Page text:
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Court Rules Pupils' Grading Classmates' Work Violates Federal Ruling

Share As schools settle into routines for the new school year, a court ruling is throwing a kink into the age-old tradition of pupils' grading their classmates' work. A federal court ruled this summer that the practice violates the Family Educational Rights and Privacy Act (FERPA). Schools that continue to allow the practice risk losing federal funds. Might this new ruling also impact the way teachers display student work in the classroom? Included: Alternatives to the practice of students' grading other students' work.

The U.S. Court of Appeals for the Tenth Circuit recently ruled that the age-old tradition of pupils' grading their classmates' work violates a federal privacy act. Although the ruling directly affects just six western states -- Colorado, Kansas, New Mexico, Oklahoma, Utah, and Wyoming -- it might have national impact as the U.S. Department of Education develops guidelines for the nation's schools about this common classroom practice.

Dos and Don'ts on Allowing Students to Grade Others' Work

A recent federal court ruling states that pupils' grading their classmates' work is a violation of a federal privacy.

The Granite School District in Utah has developed some guidelines for its teachers following this ruling. In a notice to teachers, the school district advised that the court ruling does not permit the following practices:

* Students' scoring or reviewing other students' papers.

* Students' calling out scores.

* Teachers' posting grades by student name or identification number.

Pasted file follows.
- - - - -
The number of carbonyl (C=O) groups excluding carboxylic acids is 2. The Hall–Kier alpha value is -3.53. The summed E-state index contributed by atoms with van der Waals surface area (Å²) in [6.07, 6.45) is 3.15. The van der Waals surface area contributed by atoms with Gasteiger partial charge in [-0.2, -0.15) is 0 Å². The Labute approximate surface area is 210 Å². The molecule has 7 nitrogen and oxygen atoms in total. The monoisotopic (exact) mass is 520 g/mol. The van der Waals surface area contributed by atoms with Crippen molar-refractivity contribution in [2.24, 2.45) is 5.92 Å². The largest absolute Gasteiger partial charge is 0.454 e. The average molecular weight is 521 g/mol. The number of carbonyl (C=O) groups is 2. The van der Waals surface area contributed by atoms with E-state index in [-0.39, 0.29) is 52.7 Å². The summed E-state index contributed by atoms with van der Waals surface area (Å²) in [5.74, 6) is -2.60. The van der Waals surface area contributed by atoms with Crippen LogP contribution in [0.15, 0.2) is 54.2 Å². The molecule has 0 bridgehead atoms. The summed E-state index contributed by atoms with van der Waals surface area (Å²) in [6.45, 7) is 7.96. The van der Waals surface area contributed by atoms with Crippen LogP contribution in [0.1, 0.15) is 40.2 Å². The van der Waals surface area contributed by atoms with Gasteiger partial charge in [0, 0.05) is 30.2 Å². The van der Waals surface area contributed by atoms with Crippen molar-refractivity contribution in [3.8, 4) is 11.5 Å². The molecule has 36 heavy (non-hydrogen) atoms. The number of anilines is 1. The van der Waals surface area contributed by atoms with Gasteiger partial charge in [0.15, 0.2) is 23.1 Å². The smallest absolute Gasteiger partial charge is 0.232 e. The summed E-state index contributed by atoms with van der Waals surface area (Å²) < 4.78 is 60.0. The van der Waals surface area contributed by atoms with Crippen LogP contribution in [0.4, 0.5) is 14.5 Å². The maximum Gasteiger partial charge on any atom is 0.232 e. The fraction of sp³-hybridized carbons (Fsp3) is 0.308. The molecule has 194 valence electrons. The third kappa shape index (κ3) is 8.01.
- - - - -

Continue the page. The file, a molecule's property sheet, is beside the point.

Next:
* Teachers' displaying graded assignments or student work.

* Students' checking their grades or assignments in the teacher's grade book where other student scores are recorded.

* Teachers' making students' grades of any kind available to unauthorized persons.

Teachers may continue the practice of allowing pupils to grade classmates' work if parents grant permission or a system is created that does not personally identify students.

The Granite School District advises teachers to do the following:

* Get parent or guardian permission of every student in the class. The form must meet FERPA requirements and must include

(1) identification of records that may be disclosed,
(2) persons (not necessarily by name) to whom records may be disclosed,
(3) purpose for disclosure, and
(4) parent or guardian signature and date.

* Create a system that does not personally identify students, such as assigning students numbers (not Social Security numbers). Students would use the numbers on all assignments and tests. Students may grade each other's papers if grading is done anonymously.

* Have students correct their own papers.

* Collect papers and quizzes personally.

"We are continuing to review the [court] case, and we're going to prepare some guidance on the Tenth Circuit ruling within the next few weeks," said James Bradshaw, spokesman for the U.S. Department of Education. "But we still continue to believe that papers graded by students are not education records and therefore not covered by FERPA."

The ruling in Falvo v. Owasso Independent School District states that schools that allow their students to grade classmates' tests and assignments or have students call out their own grades in class violate the Family Educational Rights and Privacy Act (FERPA). The court determined that graded work becomes part of a student's record and, therefore, parents or eligible students must give written permission before that work is disclosed to others. Schools that violate the privacy statute risk losing federal funding.